The quarterly parade of REIT conference calls begins this week as REITs report their fourth quarter and 2010 earnings. For analysts, though, that’s old news. They’re more worried about what lies ahead than what happened last year.

Others have the same focus. “I’m more concerned about guidance,” says Michael J. Salinsky, vice president of REIT equity research for RBC Capital Markets. “They trade off of forward expectations.”

So far, most companies have been quiet about their 2011 expectations, but analysts still expect these four themes to emerge:

1. Conservatism Reigns.

REITs have learned to keep expectations low. Analysts don’t expect that to change this year. “I think they’ll be conservative,” says Andrew J. McCulloch, an analyst for Newport Beach, Calif.-based Green Street Advisors.

Paula Poskon, a senior research analyst with Robert W. Baird, generally sees the same thing, but says there is a slight risk that some people may trade out if expectations are too low. “If people are pricing 10 percent NOI and the guidance comes in at 7 percent, there could be risk that you see people sell off because guidance is too conservative,” she says.

Despite the high levels of optimism in the sector, some people are a little concerned that, given the run multifamily stocks had in 2010, there may be more upside in some other commercial classes right now. “I think the valuation in this space has gotten a bit ahead of itself. Fundamentals and the growth outlook are strong,” Salinsky says. “It’s tough to get a dramatic of upside.”

2. Expenses Will Rise.

In a world where occupancies, rents, and revenues are rising, it’s not surprising that analysts expect expenses to follow. “The one thing I’m worried about is expenses,” says William Acheson, a REIT analyst with Benchmark Capital. “There’s no question we’ll have better revenue, but property taxes and G&A hold potential to hurt the bottom line.”

Localities see the rising valuations and revenue in the apartment sector as a way to raise revenue. "Towns and communities are under pressure,” Alexander Goldfarb, managing director of equity research of REITs for Sandler O’Neill + Partners. “They’ll continue to try to raise real estate taxes, which the landlords will fight.”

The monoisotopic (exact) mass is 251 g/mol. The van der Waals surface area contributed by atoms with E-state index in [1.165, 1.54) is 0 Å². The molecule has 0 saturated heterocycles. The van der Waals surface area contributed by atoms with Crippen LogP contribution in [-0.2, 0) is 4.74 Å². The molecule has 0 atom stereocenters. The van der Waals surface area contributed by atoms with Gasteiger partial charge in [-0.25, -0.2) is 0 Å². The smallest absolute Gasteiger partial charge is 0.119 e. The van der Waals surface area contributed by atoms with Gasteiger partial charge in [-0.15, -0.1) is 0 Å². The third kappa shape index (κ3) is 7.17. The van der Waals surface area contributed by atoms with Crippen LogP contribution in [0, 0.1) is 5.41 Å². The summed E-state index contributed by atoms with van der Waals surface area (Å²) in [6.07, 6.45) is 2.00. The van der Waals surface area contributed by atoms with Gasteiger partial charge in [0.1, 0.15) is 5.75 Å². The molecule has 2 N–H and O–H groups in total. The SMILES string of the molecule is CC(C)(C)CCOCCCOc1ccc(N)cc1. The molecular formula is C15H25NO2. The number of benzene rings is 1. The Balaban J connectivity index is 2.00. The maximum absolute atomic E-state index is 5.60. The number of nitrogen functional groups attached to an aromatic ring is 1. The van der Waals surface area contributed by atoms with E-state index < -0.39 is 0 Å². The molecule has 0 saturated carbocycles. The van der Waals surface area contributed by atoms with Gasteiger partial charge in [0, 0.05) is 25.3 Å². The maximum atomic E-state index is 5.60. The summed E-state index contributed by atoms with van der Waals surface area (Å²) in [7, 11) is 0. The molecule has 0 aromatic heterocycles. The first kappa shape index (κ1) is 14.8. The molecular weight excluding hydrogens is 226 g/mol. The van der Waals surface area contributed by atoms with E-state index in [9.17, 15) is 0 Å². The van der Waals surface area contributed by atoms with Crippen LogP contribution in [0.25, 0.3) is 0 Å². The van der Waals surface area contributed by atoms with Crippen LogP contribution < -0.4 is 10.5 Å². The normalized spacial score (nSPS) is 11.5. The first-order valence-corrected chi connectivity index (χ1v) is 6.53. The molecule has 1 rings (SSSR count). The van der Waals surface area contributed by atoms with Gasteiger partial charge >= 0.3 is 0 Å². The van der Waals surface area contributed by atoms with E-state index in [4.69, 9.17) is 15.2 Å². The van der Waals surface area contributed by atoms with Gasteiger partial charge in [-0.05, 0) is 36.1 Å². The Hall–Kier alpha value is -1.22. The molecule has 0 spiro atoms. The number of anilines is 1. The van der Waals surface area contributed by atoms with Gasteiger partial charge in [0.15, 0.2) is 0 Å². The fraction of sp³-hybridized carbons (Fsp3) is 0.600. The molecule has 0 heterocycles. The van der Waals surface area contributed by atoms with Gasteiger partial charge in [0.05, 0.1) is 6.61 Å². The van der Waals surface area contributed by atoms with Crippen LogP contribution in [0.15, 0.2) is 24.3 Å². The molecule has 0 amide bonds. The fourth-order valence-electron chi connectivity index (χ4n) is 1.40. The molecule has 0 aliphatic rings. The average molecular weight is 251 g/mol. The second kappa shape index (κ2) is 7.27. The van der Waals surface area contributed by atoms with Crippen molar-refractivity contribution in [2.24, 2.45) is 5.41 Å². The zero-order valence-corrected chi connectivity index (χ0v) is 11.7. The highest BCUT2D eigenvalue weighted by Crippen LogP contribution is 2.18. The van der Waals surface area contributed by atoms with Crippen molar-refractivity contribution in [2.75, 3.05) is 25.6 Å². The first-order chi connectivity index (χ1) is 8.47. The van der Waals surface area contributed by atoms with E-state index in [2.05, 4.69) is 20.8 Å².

Employees, many of whom have been mired in two- or three-year pay freezes, could also be getting antsy for raises. Analysts expect that to influence larger G&A lines in 2011 expectations. “A lot of people at the property level haven’t seen raises in two years,” Acheson says. “If you don’t pay [site-level employees], they’re going to leave.”

3. Fundamentals Will Continue to Rise.

The one thing most analysts agree on, though, is that if 2010 was good for the apartment industry, 2011 will be better. They expect the first quarter conference calls to reflect this reality. “Clearly the recovery in the apartment in fundamentals happened a good quarter or two earlier than even most aggressive researchers would have projected,” Poskon says. “The general outlook is that trend will continue in 2011.”

Green Street expects apartment owners to enjoy 6 percent to7 percent gains in market rents. Salinsky expects revenues to be up 3 percent to 4 percent and NOI to be in the 4 percent to 6 percent range. Most analysts think REITs will talk about pushing rental rates harder, even if its puts some pressure of occupancy. But that shouldn’t be a major issue, especially considering that Salinsky says that fourth quarter occupancies seem to have held.

“I don’t think you’re going to see a dramatic backup in occupancy,” Salinsky says. “Most of these companies are running revenue management systems. They will backup the second they see some sensitivity in pricing.”

4. Development Makes a Comeback.

In 2010, a number of companies, even relatively smaller REITs like Memphis, Tenn.-based Mid-America Apartment Communities and Rochester, N.Y.-based Home Properties, scooped up multiple assets. REITs also started development, but not at the same pace. McCulloch expects development to catch up. “2010 was more of an acquisition story and 2011 is likely to be more of a development story,” he says.

Acheson thinks that, given the amount of competition in the market, it will become more difficult for REITs to make accretive acquisitions. “You may be able to find busted condo deals and unfinished deals to come out with 7.5 percent and 8.5 percent yields in a year-and-a-half,” he says.

But those deals are becoming harder and harder to find. And, with rents rising, lot of companies have had land sitting on their books the past couple of years. “Several REITs are looking to start monetizing their non-income producing land sites,” McCulloch says.

Despite this, some analysts don’t think the acquisition market will die off for REITs in 2010. “We’re starting to see the ice cracking in extend-and-pretend,” Poskon says. “As that starts, we will see more product [come to market].”